A proposed class action claims Lemonade Inc. has unlawfully collected Illinois residents’ facial geometries through videos uploaded as part of the claims process on the insurance company’s website.
The 22-page lawsuit out of Cook County Circuit Court alleges Lemonade, an “artificial intelligence-driven” insurer, has violated the Illinois Biometric Information Privacy Act (BIPA) by collecting scans of residents’ facial geometries as part of its claims process without first providing required disclosures and obtaining their express consent to do so. Per the suit, Lemonade has failed to notify Illinois customers in writing of its intention to collect their biometric data, secure a written release to do so, and publish a publicly available retention schedule outlining how and when the data would be destroyed.
Although Lemonade represents that it provides an “instant, seamless, and delightful” insurance experience that allows insureds to upload videos explaining their claims in their own words, the company, the case alleges, has failed to disclose that its business model is built on collecting vast amounts of consumer data without their knowledge or consent.
“Or, put another way, Lemonade is an insurance company that claims it is replacing human brokers and actuaries with bots and AI in order to streamline the insurance claim process,” the complaint states. “In the process, however, Lemonade collects tremendous amounts of data, including biometric information, about its customers without telling them in direct violation of BIPA.”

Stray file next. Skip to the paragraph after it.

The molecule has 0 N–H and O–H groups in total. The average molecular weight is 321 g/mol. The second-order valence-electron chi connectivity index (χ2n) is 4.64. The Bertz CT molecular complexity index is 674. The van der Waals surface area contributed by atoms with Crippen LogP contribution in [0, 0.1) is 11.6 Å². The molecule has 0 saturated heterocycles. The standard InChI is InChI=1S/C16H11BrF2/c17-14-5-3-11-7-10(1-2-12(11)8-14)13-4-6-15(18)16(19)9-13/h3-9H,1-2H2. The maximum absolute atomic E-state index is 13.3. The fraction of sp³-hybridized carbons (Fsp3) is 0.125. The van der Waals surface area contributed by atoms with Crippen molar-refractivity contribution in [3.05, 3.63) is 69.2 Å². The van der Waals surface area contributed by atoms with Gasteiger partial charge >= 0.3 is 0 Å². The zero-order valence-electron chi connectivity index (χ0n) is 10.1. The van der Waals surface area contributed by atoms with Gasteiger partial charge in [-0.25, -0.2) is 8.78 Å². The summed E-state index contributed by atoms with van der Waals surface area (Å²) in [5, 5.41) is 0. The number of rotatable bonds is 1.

Lemonade purportedly touts its ability to “extract thousands of bits of data” from the videos it requires customers to upload to its app as part of the insurance claims process. According to the case, customers are required to record videos of themselves answering a series of questions posed by Lemonade’s automated chatbot and, in the process, the insurer’s technology collects as many as 1,600 data points. Lemonade, which offers homeowners, renters, pet and life insurance policies, has boasted that its “vast troves of customer information” allow it to decide whether to pay out certain claims, detect fraud and price its products, the complaint says.
The lawsuit centers on a Twitter thread posted by Lemonade in which the insurer stated its artificial intelligence could analyze customers’ videos for signs of fraud by picking up “non-verbal cues” that traditional insurers would be unable to detect. Per the suit, the company faced immediate backlash over the controversial posts describing its AI technology, and later clarified that “[t]he term, non-verbal cues was a bad choice of words to describe the facial recognition technology we’re using to flag claims submitted by the same person under different identities. These flagged claims then get reviewed by our human investigators.”
The complaint alleges the company’s admission to its use of facial recognition technology makes clear that Lemonade has collected “reams of data, including biometric data like face geometry” from Illinois residents without adhering to the BIPA’s requirements.
“In short, Lemonade did not disclose to its customers the extent to which it was collecting and using their sensitive biometric (and other information),” the lawsuit says. “Indeed, the ‘instant, seamless, and delightful’ insurance experience that Lemonade aggressively markets was built by the collection of its customers’ own data, including their biometric information, which those customers never realized they were providing.”
The lawsuit looks to represent anyone whose biometric identifiers or biometric information was collected, captured, stored, used, transmitted, received or otherwise obtained or disseminated by Lemonade in Illinois within the applicable statute of limitations.
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